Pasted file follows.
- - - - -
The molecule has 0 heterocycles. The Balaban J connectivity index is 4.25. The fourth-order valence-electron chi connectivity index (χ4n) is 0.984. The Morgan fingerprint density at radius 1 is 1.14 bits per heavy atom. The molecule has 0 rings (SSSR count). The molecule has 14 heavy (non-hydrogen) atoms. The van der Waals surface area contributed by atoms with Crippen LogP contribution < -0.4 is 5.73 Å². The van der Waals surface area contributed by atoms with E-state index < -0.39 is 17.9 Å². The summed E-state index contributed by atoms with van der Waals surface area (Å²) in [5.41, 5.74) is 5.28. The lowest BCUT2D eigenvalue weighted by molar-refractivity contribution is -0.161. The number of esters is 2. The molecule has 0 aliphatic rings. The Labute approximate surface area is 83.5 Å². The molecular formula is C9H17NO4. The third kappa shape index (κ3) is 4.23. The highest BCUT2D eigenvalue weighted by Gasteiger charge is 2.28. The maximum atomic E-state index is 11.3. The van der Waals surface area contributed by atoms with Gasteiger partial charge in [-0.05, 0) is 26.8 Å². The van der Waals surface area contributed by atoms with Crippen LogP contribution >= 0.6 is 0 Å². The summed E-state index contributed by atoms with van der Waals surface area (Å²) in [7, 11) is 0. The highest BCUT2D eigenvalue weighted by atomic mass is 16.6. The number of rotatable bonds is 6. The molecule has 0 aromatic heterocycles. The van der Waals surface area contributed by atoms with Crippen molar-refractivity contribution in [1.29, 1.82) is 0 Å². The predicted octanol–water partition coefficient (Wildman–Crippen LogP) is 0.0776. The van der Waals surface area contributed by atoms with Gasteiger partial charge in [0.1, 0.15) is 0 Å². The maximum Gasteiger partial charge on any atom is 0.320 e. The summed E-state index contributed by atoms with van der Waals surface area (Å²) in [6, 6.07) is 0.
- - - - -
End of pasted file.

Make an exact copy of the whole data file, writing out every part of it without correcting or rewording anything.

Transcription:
The molecule has 0 heterocycles. The Balaban J connectivity index is 4.25. The fourth-order valence-electron chi connectivity index (χ4n) is 0.984. The Morgan fingerprint density at radius 1 is 1.14 bits per heavy atom. The molecule has 0 rings (SSSR count). The molecule has 14 heavy (non-hydrogen) atoms. The van der Waals surface area contributed by atoms with Crippen LogP contribution < -0.4 is 5.73 Å². The van der Waals surface area contributed by atoms with E-state index < -0.39 is 17.9 Å². The summed E-state index contributed by atoms with van der Waals surface area (Å²) in [5.41, 5.74) is 5.28. The lowest BCUT2D eigenvalue weighted by molar-refractivity contribution is -0.161. The number of esters is 2. The molecule has 0 aliphatic rings. The Labute approximate surface area is 83.5 Å². The molecular formula is C9H17NO4. The third kappa shape index (κ3) is 4.23. The highest BCUT2D eigenvalue weighted by Gasteiger charge is 2.28. The maximum atomic E-state index is 11.3. The van der Waals surface area contributed by atoms with Gasteiger partial charge in [-0.05, 0) is 26.8 Å². The van der Waals surface area contributed by atoms with Crippen LogP contribution >= 0.6 is 0 Å². The summed E-state index contributed by atoms with van der Waals surface area (Å²) in [7, 11) is 0. The highest BCUT2D eigenvalue weighted by atomic mass is 16.6. The number of rotatable bonds is 6. The molecule has 0 aromatic heterocycles. The van der Waals surface area contributed by atoms with Crippen molar-refractivity contribution in [1.29, 1.82) is 0 Å². The predicted octanol–water partition coefficient (Wildman–Crippen LogP) is 0.0776. The van der Waals surface area contributed by atoms with Gasteiger partial charge in [0.1, 0.15) is 0 Å². The maximum Gasteiger partial charge on any atom is 0.320 e. The summed E-state index contributed by atoms with van der Waals surface area (Å²) in [6, 6.07) is 0.